Mass virus test in nursing home seeks to combat loneliness

The residents at the Weiss nursing home in eastern France want to chat face to face, to play board games, to share meals. And so each gave a vial of blood to be tested for the coronavirus, as did each staff member — about 580 tests in all. The goal: to identify who must be isolated and who will be allowed the freedom to leave their rooms.

“We spend all our days between those four walls — that’s it, we are not allowed to go out. We don’t even have the right to go out in the hallway,” said Henry Bohn, a 69-year-old who suffered a stroke that has left him in a wheelchair. “They bring us breakfast, lunch and dinner here in the room. Luckily, we have the sun these days and it helps, but we do miss the essential things.”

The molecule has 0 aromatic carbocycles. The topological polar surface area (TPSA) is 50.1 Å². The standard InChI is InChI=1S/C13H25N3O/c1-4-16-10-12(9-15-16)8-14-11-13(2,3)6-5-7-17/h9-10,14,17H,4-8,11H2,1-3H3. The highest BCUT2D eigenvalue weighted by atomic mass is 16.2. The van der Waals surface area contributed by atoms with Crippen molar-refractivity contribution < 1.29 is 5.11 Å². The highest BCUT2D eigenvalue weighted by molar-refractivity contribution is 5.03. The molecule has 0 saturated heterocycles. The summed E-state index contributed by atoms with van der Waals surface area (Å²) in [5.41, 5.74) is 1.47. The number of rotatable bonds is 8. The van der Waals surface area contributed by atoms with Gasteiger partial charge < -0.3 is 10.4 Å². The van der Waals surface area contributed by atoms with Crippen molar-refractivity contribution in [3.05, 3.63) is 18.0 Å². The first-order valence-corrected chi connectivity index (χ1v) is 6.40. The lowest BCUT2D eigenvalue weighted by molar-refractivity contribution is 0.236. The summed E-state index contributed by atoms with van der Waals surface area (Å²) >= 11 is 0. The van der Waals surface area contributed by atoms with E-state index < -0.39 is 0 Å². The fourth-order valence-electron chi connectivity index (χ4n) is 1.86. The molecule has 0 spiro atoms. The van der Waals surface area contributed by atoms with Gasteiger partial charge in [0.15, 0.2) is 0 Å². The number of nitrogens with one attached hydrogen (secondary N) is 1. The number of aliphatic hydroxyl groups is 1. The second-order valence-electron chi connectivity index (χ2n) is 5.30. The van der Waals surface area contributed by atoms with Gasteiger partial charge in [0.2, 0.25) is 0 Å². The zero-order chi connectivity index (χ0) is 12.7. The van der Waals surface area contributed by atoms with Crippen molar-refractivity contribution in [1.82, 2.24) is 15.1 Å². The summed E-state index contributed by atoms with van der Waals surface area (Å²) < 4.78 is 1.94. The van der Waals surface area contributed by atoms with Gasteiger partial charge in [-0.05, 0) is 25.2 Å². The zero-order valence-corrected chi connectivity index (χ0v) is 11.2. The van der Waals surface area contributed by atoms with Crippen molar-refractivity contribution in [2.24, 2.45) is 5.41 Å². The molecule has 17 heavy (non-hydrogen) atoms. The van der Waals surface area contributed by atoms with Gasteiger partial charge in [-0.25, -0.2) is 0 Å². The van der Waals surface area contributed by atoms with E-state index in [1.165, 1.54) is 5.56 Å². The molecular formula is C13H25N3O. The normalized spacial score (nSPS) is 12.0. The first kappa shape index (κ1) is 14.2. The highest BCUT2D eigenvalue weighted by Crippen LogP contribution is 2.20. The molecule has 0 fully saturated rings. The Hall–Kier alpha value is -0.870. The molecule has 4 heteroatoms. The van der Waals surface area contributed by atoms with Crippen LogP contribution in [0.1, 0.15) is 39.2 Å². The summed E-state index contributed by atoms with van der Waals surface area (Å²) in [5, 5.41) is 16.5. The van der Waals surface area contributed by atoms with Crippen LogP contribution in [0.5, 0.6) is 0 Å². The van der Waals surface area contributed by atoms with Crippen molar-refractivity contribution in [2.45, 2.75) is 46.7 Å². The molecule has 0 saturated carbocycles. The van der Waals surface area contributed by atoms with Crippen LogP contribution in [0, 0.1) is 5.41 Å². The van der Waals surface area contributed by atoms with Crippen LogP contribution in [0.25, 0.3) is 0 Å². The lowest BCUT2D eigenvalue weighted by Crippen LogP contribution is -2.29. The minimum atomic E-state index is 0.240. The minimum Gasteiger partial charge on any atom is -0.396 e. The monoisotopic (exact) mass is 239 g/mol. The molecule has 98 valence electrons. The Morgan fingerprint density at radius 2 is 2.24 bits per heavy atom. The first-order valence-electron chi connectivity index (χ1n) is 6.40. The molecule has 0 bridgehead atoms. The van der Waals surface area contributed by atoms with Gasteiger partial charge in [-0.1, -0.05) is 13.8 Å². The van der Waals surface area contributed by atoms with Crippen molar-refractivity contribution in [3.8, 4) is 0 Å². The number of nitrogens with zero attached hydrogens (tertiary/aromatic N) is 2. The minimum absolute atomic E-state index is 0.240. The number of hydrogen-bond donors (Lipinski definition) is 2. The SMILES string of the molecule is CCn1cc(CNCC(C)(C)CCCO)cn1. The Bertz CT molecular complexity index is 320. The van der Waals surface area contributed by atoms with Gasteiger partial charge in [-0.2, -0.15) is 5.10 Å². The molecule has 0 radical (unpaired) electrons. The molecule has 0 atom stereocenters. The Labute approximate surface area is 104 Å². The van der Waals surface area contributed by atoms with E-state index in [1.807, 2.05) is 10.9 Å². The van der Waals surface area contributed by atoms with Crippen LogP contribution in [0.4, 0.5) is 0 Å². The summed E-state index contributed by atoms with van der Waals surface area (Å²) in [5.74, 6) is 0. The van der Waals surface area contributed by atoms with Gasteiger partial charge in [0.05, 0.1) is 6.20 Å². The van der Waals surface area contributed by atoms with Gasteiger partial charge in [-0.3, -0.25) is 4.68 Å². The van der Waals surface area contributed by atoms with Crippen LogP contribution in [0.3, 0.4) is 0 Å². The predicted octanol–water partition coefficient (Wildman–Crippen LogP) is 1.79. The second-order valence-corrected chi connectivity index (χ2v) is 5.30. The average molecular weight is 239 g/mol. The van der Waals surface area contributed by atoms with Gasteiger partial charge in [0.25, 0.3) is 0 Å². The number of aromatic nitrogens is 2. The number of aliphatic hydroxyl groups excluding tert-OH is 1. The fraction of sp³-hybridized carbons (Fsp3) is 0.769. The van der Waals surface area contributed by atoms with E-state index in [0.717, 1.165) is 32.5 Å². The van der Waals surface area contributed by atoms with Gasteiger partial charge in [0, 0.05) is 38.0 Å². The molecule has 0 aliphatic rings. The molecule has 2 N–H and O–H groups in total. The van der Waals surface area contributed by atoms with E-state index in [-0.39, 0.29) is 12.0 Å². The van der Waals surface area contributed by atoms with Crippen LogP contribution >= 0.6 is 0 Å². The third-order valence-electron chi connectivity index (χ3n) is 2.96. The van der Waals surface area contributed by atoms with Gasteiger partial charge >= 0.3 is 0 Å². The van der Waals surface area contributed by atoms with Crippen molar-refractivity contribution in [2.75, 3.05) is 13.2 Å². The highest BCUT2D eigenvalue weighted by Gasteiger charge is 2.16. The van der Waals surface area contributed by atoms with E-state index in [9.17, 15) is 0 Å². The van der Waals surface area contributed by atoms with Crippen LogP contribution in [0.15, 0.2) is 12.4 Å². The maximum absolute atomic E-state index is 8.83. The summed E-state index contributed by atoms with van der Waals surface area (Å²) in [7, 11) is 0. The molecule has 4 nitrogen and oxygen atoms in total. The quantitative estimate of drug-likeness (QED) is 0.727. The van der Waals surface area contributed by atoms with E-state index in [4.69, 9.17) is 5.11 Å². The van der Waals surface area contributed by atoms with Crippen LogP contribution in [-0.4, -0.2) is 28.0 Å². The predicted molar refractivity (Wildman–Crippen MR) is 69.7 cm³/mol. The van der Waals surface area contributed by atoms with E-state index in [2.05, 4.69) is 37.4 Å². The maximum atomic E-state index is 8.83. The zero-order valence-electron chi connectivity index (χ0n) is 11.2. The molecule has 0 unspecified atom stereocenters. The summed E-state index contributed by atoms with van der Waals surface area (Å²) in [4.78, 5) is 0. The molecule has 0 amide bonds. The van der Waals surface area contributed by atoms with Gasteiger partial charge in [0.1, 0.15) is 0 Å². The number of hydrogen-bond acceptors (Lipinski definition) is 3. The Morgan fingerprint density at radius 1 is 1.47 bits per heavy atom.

An Associated Press photographer spent two days chronicling the virus testing at three of the 10 nursing homes in France’s Haut-Rhin region, where comprehensive testing was ordered by local authorities. The site in Ammerschwir poses particular problems with its small rooms and long corridors, and residents with often-severe cognitive difficulties.

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